Determining the Prevalence and Seasonality of Fasciola hepatica in Pasture-based Dairy herds in Ireland using a Bulk Tank Milk ELISA.

Bloemhoff Y, Forbes A, Danaher M, Good B, Morgan E, Mulcahy G, Sekiya M, Sayers R - Ir Vet J (2015)

The within-prevalence of ‘Dairy17’ herds showing the correlation between positive individual blood S/P values and corresponding mean positive BTM herd samples
© Copyright Policy - open-access
Related In: Results  -  Collection

License 1 - License 2
Show All Figures
getmorefigures.php?uid=PMC4495626&req=5

Fig2: The within-prevalence of ‘Dairy17’ herds showing the correlation between positive individual blood S/P values and corresponding mean positive BTM herd samples
Mentions: The ‘Dairy17’ herds were used to evaluate the relationship between the proportion of positive blood samples and the matching bulk tank milk S/P value (Fig. 2). In addition the individual blood samples of each herd were plotted in a boxplot, with attached bulk tank milk sample S/P result (Fig. 3). Each of the herds was categorized relative to the bulk tank milk result (Negative/None, low positive, moderate positive and high positive). The within-herd prevalence of F. hepatica of the ‘Dairy17’ herds was calculated as the number of individual cows positive at the >20 S/P value as a percentage of all cows serum sampled. Both Figs. 2 and 3 show a good agreement between the BTM S/P range and the percentage of cows positive to F. hepatica. The three herds that had a negative BTM result had less than half of the cows’ serum samples positive to F. hepatica. In addition these negative BTM herds had considerably lower mean S/P values (S/P = 21), compared to positive BTM herds (S/P = 73). There was a good correlation between BTM S/P results and the individual blood S/P results in the subset of BTM positive herds (Fig. 3). BTM positive herds had a mean within-herd prevalence of approximately 88 % of cows seropositive to F. hepatica.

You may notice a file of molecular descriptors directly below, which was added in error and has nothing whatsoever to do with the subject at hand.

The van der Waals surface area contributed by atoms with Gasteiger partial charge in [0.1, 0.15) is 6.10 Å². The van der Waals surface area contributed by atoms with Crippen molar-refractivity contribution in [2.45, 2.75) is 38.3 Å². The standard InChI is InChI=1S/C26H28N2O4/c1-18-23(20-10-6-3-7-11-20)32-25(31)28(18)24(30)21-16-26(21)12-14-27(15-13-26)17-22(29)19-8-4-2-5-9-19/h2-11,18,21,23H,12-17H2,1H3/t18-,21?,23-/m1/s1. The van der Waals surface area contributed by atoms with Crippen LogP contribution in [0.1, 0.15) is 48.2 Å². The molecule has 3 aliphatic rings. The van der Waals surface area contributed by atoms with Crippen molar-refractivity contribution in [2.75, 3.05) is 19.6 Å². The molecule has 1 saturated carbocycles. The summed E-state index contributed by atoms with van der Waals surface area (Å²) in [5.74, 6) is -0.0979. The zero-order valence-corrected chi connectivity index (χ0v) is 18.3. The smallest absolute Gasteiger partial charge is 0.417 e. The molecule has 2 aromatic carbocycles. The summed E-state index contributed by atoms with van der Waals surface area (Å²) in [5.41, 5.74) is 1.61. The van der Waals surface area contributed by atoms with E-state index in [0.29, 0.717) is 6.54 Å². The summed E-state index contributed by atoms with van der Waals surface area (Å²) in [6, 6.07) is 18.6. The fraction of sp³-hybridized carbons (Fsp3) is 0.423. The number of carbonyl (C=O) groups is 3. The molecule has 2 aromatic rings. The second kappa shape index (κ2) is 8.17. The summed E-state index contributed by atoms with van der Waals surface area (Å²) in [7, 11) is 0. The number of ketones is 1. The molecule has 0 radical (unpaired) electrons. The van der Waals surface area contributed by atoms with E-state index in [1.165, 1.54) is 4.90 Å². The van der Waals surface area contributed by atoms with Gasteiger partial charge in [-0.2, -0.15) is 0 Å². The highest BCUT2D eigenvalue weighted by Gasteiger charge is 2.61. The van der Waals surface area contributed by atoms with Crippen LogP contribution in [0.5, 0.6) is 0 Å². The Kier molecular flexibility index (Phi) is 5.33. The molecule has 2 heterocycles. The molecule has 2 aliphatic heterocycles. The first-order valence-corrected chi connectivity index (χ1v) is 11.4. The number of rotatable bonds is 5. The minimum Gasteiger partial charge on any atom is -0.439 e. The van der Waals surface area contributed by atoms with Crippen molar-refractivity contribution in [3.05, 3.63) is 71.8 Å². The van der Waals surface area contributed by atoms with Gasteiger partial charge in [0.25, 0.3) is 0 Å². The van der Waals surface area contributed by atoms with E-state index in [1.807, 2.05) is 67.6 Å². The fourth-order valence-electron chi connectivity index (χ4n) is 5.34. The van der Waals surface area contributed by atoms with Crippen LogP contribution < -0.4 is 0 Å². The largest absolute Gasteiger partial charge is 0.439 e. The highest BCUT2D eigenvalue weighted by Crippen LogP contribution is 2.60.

Bottom Line: A within-herd prevalence of ≤ 50 % was found for herds with negative bulk tank milk samples.The seasonal pattern of F. hepatica shows elevated antibodies as the grazing season progressed, reaching a peak in January.A significant association was found between F. hepatica and age at first calving.

View Article: PubMed Central - PubMed

Affiliation: Animal and Bioscience Research Department, Animal & Grassland Research and Innovation Centre, Teagasc, Moorepark, Fermoy, Co. Cork, Republic of Ireland.

ABSTRACT

Background: Fasciola hepatica is a helminth parasite of global importance in livestock, with major economic impact. However information on F. hepatica infections in Irish pasture-based dairy herds is limited. Therefore this study was conducted in order to determine the prevalence, seasonality and management factors associated with F. hepatica. A total of 319 Irish dairy herds were selected for this study. Bulk tank milk (BTM) samples were collected from 290 dairy farms on a quarter year basis, while from a further 29 dairy farms BTM samples were collected on a monthly basis to provide a more detailed pattern of F. hepatica exposure in Irish herds. BTM samples were analysed using a commercially available F. hepatica antibody detection ELISA. Furthermore, within-herd prevalence of F. hepatica was assessed in a subset of these 29 herds (n = 17); both individual serum samples and bulk tank milk samples were collected.

Results: A within-herd prevalence of ≤ 50 % was found for herds with negative bulk tank milk samples. The mean prevalence of the 290 study herds was 75.4 % (Range 52 %-75.1 %), with the highest prevalence being observed in November (75.1 %). The seasonal pattern of F. hepatica shows elevated antibodies as the grazing season progressed, reaching a peak in January. A significant association was found between F. hepatica and age at first calving.

Conclusion: This study demonstrates that F. hepatica is present in a large proportion of Irish dairy herds and provides a basis on which control practices, particularly in adult dairy cows, can be reviewed.

No MeSH data available.


Related in: MedlinePlus